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The firms utilized everything from novel devices to advanced analytics to dogs.
At this week’s lively MedCity CONVERGE meeting in Philadelphia, several recent and fast-growing companies in the cancer tech space were given the stage to flaunt their progress. The firms utilized everything from novel devices to advanced analytics to dogs.
Referring to the pharmaceutical development process as “The most broken industrial process in the world,” Christina Lopes explained the novel company she co-founded, The One Health Company. The high failure rate of developmental drugs, the company believes, contributes to the astronomical prices of development. Their efforts to help that situation come from an unexpected place.
“We’re really serious about better health for all, and we mean that cross-species, two-legged and four-legged friends alike,” she said.
“We’re the only company that leverages already-sick dogs, pet dogs that you have in your home…and enrolls them into pharma R&D trials,” she said, explaining the approach that she herself described as somewhat “radical.” There are 6 million dogs diagnosed with cancer, and they do not have options. Given that humans and domesticated dogs co-evolved together, leading to increased (if imperfect) genetic similarities between the two: in the least, dogs represent a better analogue than mice.
The company has recruited dozens of opinion leaders, garnered press, and assembled the world’s largest veterinary trial site network. The Philadelphia-based company is still quite new, but claims that so far it has a high rate of signups from owners of sick pets made aware of the opportunity, and that it has been able to attain 98% of the medical records on enrolled dogs.
RNA Over DNA?
Also novel, but perhaps less eyebrow-raising, was the work of Cofactor Genomics.
“While everybody has been very focused on DNA as a diagnostic, we identified very early on that RNA is a very powerful molecule because of its dynamic nature,” said Jarret Glassrock, PhD, the co-founder and CEO of Cofactor.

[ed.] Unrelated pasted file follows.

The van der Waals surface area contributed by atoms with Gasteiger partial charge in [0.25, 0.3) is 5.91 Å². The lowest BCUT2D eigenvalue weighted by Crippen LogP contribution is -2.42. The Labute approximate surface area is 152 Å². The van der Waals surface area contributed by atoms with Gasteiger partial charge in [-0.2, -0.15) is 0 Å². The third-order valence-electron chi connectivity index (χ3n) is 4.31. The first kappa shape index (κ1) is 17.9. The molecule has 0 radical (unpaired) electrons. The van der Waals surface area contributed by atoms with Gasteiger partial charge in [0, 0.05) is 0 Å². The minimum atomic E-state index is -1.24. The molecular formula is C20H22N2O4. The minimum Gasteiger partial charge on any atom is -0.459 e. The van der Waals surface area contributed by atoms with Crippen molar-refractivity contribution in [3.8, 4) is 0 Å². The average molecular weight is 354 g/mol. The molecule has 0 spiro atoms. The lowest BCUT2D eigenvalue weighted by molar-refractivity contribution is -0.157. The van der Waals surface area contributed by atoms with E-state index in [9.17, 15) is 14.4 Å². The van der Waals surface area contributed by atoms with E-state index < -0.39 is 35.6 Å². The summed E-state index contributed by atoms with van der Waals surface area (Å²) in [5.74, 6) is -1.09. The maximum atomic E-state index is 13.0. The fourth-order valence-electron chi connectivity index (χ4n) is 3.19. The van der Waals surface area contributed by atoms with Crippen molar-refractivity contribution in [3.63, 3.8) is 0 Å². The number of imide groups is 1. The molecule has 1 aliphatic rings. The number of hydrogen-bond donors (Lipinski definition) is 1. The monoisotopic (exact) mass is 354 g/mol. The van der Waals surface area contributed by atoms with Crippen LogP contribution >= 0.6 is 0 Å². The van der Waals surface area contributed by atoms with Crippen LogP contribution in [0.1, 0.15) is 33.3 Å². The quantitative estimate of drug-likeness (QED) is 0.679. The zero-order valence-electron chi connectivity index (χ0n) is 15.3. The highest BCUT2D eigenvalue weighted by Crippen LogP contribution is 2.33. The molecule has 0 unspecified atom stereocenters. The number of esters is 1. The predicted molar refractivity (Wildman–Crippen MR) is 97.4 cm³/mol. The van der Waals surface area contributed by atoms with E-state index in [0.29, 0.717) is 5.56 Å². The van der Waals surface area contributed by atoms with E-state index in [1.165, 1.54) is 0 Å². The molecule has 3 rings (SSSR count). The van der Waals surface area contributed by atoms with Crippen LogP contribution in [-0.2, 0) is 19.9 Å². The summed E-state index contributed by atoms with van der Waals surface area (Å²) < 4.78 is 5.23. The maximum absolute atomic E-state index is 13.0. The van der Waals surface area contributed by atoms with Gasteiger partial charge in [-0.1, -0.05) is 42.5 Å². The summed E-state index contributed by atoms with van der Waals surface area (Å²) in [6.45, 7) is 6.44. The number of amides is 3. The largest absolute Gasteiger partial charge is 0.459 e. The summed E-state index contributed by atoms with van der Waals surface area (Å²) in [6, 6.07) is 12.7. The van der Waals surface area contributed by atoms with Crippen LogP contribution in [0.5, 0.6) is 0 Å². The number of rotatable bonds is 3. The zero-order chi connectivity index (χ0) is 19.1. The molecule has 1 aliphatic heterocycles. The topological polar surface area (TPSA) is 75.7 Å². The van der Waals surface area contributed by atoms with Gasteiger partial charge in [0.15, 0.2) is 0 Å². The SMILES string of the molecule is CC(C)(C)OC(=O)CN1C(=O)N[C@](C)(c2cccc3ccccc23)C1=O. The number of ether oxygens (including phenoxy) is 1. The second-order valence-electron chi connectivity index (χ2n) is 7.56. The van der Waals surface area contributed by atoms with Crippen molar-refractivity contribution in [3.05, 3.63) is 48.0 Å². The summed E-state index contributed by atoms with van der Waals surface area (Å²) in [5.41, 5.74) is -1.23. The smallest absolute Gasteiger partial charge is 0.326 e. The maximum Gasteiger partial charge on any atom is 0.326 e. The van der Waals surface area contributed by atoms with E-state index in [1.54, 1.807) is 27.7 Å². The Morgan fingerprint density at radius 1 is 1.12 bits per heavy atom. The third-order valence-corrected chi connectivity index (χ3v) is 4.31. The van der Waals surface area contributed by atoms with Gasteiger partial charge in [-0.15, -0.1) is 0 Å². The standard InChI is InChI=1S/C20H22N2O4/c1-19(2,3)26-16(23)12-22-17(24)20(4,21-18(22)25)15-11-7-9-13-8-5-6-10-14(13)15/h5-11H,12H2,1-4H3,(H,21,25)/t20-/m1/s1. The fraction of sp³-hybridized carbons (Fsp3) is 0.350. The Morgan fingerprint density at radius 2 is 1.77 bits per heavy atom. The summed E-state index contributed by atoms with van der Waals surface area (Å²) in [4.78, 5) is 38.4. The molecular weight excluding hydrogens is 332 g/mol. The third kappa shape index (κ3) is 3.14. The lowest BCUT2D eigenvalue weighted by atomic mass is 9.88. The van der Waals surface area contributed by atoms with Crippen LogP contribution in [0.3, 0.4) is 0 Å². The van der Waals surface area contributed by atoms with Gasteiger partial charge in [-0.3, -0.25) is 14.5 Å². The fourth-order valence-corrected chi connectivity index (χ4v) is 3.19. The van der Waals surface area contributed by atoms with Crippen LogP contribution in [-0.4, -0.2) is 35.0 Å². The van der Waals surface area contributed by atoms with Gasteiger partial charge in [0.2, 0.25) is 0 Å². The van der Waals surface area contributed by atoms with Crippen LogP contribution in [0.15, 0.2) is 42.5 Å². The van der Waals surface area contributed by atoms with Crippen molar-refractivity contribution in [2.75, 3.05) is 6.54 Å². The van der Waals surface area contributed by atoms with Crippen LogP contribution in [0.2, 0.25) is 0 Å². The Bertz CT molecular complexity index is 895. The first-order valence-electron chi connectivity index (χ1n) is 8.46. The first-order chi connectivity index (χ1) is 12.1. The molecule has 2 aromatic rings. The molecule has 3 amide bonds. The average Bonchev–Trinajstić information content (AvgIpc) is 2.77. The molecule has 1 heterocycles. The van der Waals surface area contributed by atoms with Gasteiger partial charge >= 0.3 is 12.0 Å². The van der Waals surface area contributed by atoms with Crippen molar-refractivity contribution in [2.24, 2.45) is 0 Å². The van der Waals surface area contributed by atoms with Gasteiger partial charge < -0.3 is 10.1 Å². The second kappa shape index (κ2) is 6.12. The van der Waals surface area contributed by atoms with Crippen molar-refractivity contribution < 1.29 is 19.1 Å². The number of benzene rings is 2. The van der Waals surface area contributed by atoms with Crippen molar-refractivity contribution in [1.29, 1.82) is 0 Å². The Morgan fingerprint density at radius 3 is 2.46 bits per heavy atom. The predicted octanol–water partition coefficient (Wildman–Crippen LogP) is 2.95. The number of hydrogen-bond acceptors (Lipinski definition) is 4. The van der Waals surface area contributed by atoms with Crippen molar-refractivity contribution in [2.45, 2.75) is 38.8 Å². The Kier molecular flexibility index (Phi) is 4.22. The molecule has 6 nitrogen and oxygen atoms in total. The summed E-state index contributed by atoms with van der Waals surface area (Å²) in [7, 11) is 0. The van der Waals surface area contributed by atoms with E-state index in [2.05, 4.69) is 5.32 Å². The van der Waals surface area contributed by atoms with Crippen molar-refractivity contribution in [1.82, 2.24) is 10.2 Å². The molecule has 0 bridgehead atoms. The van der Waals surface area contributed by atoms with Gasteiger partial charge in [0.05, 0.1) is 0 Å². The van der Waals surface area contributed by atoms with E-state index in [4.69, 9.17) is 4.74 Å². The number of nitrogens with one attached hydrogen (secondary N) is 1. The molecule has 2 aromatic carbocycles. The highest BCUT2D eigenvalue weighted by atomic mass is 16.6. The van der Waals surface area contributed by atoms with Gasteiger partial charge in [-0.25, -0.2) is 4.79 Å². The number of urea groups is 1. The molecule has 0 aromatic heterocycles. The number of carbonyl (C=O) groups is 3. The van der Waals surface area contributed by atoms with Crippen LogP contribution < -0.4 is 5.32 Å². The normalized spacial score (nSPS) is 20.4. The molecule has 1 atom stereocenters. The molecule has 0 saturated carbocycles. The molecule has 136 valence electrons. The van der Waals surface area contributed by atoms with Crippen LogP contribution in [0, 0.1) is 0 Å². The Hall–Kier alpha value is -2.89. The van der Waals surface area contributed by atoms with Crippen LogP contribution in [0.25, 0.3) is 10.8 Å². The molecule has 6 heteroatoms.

“Our entire team has gotten behind a mission, and is passion about becoming world leaders in interpreting RNA, and in doing so bringing a new class of drugs to market that will drive improvements in health and precision medicine.” The company, founded by Glassrock and colleagues from the Human Genome Project, works with pharma companies to develop RNA analysis techniques. In June, they raised over $10 million in Series A funding.
Glassrock also acknowledges that the work is early, but that their work with RNA in cancer is “enabling us to provide an accurate and complete tumor profiling guide to guide treatment decisions. Rather than using DNA as a proxy, we can actually identify over-expression of genes and gene-fusions.”
Remote Breast Cancer Scans
In the more immediately practical realm, Matthew Campisi spoke of a company he cofounded and serves as the Chief Technology Officer of: UE LifeSciences Inc.
A stern majority of breast cancer deaths occur in the developing world, Campisi said, and he pointed to a disparity in access to screening as one of the major culprits.
“There simply aren’t enough doctors in the developing world to handle the number of patients,” he said: whereas in the United States there is 1 radiologist for 10,000 women, there’s only 1 per 100,000 in India. In the developing world, studies have found breast cancer occurring in younger and younger women, raising concern about the use of radiology for screening. The cost of the process is also often prohibitively high for those in the developing world.
Hoping to remedy that a bit, UE LifeSciences created something Campisi called “quite disruptive.” Their iBreastExam (pictured), a handheld, battery-powered, device-linked imaging object that uses piezoelectric tactile sensors to determine changes in tissue stiffness in the breast. Painless and radiation-free, it allows health workers with relatively limited training to perform early, instantaneous breast exams in remote areas. In a study released in late 2016 the device displayed a sensitivity of 86 % and specificity of 89%. It’s been FDA-cleared in the US and is currently in use in the field in India.
“If you asked me how many employees I had last year, I would say 5. Now we’re at 50-plus, spread out through 3 offices around the world,” he said. The company has a long list of investors an partners, including the Commonwealth of Pennsylvania and various NGOs, that Campisi said have helped them to “get our wingspan wide enough to access as many people as possible.” He says they are looking to expand use of the device into Central, South, and even North America soon.